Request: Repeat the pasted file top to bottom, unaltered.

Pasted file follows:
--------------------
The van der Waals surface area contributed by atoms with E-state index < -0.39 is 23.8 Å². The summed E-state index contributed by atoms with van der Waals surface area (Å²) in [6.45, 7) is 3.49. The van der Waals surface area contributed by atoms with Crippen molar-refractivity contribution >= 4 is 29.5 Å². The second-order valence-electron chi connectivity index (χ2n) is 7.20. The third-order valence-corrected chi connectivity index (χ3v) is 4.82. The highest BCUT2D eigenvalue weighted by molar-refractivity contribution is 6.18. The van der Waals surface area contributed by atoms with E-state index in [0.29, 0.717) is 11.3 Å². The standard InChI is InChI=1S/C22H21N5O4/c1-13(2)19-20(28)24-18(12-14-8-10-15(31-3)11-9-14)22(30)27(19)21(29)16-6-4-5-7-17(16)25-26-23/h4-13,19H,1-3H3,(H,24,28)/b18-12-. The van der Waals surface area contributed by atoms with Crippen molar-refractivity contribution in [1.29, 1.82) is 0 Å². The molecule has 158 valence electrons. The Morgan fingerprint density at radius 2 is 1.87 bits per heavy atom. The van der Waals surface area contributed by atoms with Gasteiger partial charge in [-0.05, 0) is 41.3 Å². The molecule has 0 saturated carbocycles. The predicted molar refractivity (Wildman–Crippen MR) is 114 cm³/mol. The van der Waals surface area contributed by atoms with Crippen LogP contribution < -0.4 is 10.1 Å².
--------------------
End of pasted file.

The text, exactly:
The van der Waals surface area contributed by atoms with E-state index < -0.39 is 23.8 Å². The summed E-state index contributed by atoms with van der Waals surface area (Å²) in [6.45, 7) is 3.49. The van der Waals surface area contributed by atoms with Crippen molar-refractivity contribution >= 4 is 29.5 Å². The second-order valence-electron chi connectivity index (χ2n) is 7.20. The third-order valence-corrected chi connectivity index (χ3v) is 4.82. The highest BCUT2D eigenvalue weighted by molar-refractivity contribution is 6.18. The van der Waals surface area contributed by atoms with E-state index in [0.29, 0.717) is 11.3 Å². The standard InChI is InChI=1S/C22H21N5O4/c1-13(2)19-20(28)24-18(12-14-8-10-15(31-3)11-9-14)22(30)27(19)21(29)16-6-4-5-7-17(16)25-26-23/h4-13,19H,1-3H3,(H,24,28)/b18-12-. The van der Waals surface area contributed by atoms with Crippen molar-refractivity contribution in [1.29, 1.82) is 0 Å². The molecule has 158 valence electrons. The Morgan fingerprint density at radius 2 is 1.87 bits per heavy atom. The van der Waals surface area contributed by atoms with Gasteiger partial charge in [-0.05, 0) is 41.3 Å². The molecule has 0 saturated carbocycles. The predicted molar refractivity (Wildman–Crippen MR) is 114 cm³/mol. The van der Waals surface area contributed by atoms with Crippen LogP contribution < -0.4 is 10.1 Å².